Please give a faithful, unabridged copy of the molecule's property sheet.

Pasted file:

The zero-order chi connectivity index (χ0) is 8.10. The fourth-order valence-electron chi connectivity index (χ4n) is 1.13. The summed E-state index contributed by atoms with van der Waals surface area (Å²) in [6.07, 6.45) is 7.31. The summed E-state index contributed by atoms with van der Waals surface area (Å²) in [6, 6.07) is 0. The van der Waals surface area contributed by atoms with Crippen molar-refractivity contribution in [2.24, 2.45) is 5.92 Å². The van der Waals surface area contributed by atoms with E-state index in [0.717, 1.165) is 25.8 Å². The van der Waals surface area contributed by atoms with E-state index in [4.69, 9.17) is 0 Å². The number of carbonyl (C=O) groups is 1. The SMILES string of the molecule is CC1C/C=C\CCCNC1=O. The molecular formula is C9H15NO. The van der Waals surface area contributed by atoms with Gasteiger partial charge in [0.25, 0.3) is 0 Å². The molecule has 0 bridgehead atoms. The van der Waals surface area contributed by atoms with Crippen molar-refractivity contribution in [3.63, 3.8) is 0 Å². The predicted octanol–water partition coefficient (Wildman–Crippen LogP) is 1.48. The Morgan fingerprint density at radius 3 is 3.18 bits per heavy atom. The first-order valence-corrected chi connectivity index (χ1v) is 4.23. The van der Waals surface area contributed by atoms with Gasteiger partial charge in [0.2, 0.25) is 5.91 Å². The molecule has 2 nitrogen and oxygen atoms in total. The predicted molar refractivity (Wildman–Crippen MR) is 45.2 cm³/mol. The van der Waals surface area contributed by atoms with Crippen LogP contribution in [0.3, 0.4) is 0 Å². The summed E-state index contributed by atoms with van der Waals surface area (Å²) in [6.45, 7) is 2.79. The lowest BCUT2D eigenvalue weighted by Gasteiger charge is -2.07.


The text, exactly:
The zero-order chi connectivity index (χ0) is 8.10. The fourth-order valence-electron chi connectivity index (χ4n) is 1.13. The summed E-state index contributed by atoms with van der Waals surface area (Å²) in [6.07, 6.45) is 7.31. The summed E-state index contributed by atoms with van der Waals surface area (Å²) in [6, 6.07) is 0. The van der Waals surface area contributed by atoms with Crippen molar-refractivity contribution in [2.24, 2.45) is 5.92 Å². The van der Waals surface area contributed by atoms with E-state index in [0.717, 1.165) is 25.8 Å². The van der Waals surface area contributed by atoms with E-state index in [4.69, 9.17) is 0 Å². The number of carbonyl (C=O) groups is 1. The SMILES string of the molecule is CC1C/C=C\CCCNC1=O. The molecular formula is C9H15NO. The van der Waals surface area contributed by atoms with Gasteiger partial charge in [0.25, 0.3) is 0 Å². The molecule has 0 bridgehead atoms. The van der Waals surface area contributed by atoms with Crippen molar-refractivity contribution in [3.63, 3.8) is 0 Å². The predicted octanol–water partition coefficient (Wildman–Crippen LogP) is 1.48. The Morgan fingerprint density at radius 3 is 3.18 bits per heavy atom. The first-order valence-corrected chi connectivity index (χ1v) is 4.23. The van der Waals surface area contributed by atoms with Gasteiger partial charge in [0.2, 0.25) is 5.91 Å². The molecule has 2 nitrogen and oxygen atoms in total. The predicted molar refractivity (Wildman–Crippen MR) is 45.2 cm³/mol. The van der Waals surface area contributed by atoms with Crippen LogP contribution in [0.3, 0.4) is 0 Å². The summed E-state index contributed by atoms with van der Waals surface area (Å²) in [6.45, 7) is 2.79. The lowest BCUT2D eigenvalue weighted by Gasteiger charge is -2.07.